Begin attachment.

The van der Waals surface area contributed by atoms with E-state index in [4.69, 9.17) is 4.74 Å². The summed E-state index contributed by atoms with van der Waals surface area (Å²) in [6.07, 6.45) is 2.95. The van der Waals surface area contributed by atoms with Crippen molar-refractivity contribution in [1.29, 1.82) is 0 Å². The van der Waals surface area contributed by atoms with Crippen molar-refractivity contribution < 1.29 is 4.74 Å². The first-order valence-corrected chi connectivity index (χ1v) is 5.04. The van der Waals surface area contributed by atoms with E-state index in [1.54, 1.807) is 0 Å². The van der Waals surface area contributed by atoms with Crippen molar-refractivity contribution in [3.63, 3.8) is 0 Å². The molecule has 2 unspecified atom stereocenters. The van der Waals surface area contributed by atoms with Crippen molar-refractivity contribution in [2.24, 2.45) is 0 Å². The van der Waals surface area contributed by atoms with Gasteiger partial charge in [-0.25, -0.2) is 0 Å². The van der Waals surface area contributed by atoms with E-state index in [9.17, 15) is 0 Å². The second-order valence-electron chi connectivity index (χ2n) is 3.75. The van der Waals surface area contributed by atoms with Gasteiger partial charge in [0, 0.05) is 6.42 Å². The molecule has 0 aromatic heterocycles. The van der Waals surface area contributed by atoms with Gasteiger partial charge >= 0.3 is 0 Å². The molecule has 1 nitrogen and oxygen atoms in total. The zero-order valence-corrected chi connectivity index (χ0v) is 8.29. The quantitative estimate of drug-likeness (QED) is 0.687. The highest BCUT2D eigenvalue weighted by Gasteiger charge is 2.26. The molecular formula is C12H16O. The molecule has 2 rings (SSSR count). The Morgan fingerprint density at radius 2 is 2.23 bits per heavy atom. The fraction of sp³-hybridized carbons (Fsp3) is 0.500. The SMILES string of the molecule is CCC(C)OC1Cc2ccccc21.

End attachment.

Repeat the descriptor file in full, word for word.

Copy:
The van der Waals surface area contributed by atoms with E-state index in [4.69, 9.17) is 4.74 Å². The summed E-state index contributed by atoms with van der Waals surface area (Å²) in [6.07, 6.45) is 2.95. The van der Waals surface area contributed by atoms with Crippen molar-refractivity contribution in [1.29, 1.82) is 0 Å². The van der Waals surface area contributed by atoms with Crippen molar-refractivity contribution < 1.29 is 4.74 Å². The first-order valence-corrected chi connectivity index (χ1v) is 5.04. The van der Waals surface area contributed by atoms with E-state index in [1.54, 1.807) is 0 Å². The van der Waals surface area contributed by atoms with Crippen molar-refractivity contribution in [3.63, 3.8) is 0 Å². The molecule has 2 unspecified atom stereocenters. The van der Waals surface area contributed by atoms with Crippen molar-refractivity contribution in [2.24, 2.45) is 0 Å². The van der Waals surface area contributed by atoms with Gasteiger partial charge in [-0.25, -0.2) is 0 Å². The van der Waals surface area contributed by atoms with E-state index in [9.17, 15) is 0 Å². The second-order valence-electron chi connectivity index (χ2n) is 3.75. The van der Waals surface area contributed by atoms with Gasteiger partial charge in [0, 0.05) is 6.42 Å². The molecule has 0 aromatic heterocycles. The van der Waals surface area contributed by atoms with Gasteiger partial charge >= 0.3 is 0 Å². The molecule has 1 nitrogen and oxygen atoms in total. The zero-order valence-corrected chi connectivity index (χ0v) is 8.29. The quantitative estimate of drug-likeness (QED) is 0.687. The highest BCUT2D eigenvalue weighted by Gasteiger charge is 2.26. The molecular formula is C12H16O. The molecule has 2 rings (SSSR count). The Morgan fingerprint density at radius 2 is 2.23 bits per heavy atom. The fraction of sp³-hybridized carbons (Fsp3) is 0.500. The SMILES string of the molecule is CCC(C)OC1Cc2ccccc21.